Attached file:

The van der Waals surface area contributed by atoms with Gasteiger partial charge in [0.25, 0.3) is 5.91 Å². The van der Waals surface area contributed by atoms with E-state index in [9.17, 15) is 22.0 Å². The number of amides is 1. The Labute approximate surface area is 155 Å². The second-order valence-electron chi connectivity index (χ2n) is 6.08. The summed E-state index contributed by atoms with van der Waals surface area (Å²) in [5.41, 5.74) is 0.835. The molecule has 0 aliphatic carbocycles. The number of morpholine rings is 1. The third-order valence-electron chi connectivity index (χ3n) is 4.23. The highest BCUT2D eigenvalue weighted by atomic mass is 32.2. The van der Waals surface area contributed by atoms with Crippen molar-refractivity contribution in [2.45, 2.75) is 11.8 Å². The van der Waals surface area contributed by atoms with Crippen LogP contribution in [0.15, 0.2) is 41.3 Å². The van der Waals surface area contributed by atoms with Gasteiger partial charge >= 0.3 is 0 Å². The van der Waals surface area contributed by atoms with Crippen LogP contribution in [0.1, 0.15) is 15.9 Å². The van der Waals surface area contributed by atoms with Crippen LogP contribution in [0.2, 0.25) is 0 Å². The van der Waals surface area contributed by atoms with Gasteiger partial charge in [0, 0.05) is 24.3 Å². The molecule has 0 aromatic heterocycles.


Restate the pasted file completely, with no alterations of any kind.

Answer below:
The van der Waals surface area contributed by atoms with Gasteiger partial charge in [0.25, 0.3) is 5.91 Å². The van der Waals surface area contributed by atoms with E-state index in [9.17, 15) is 22.0 Å². The number of amides is 1. The Labute approximate surface area is 155 Å². The second-order valence-electron chi connectivity index (χ2n) is 6.08. The summed E-state index contributed by atoms with van der Waals surface area (Å²) in [5.41, 5.74) is 0.835. The molecule has 0 aliphatic carbocycles. The number of morpholine rings is 1. The third-order valence-electron chi connectivity index (χ3n) is 4.23. The highest BCUT2D eigenvalue weighted by atomic mass is 32.2. The van der Waals surface area contributed by atoms with Crippen molar-refractivity contribution in [2.45, 2.75) is 11.8 Å². The van der Waals surface area contributed by atoms with Crippen LogP contribution in [0.15, 0.2) is 41.3 Å². The van der Waals surface area contributed by atoms with Gasteiger partial charge >= 0.3 is 0 Å². The van der Waals surface area contributed by atoms with Crippen LogP contribution in [0.1, 0.15) is 15.9 Å². The van der Waals surface area contributed by atoms with Crippen LogP contribution in [0.2, 0.25) is 0 Å². The van der Waals surface area contributed by atoms with Gasteiger partial charge in [0, 0.05) is 24.3 Å². The molecule has 0 aromatic heterocycles.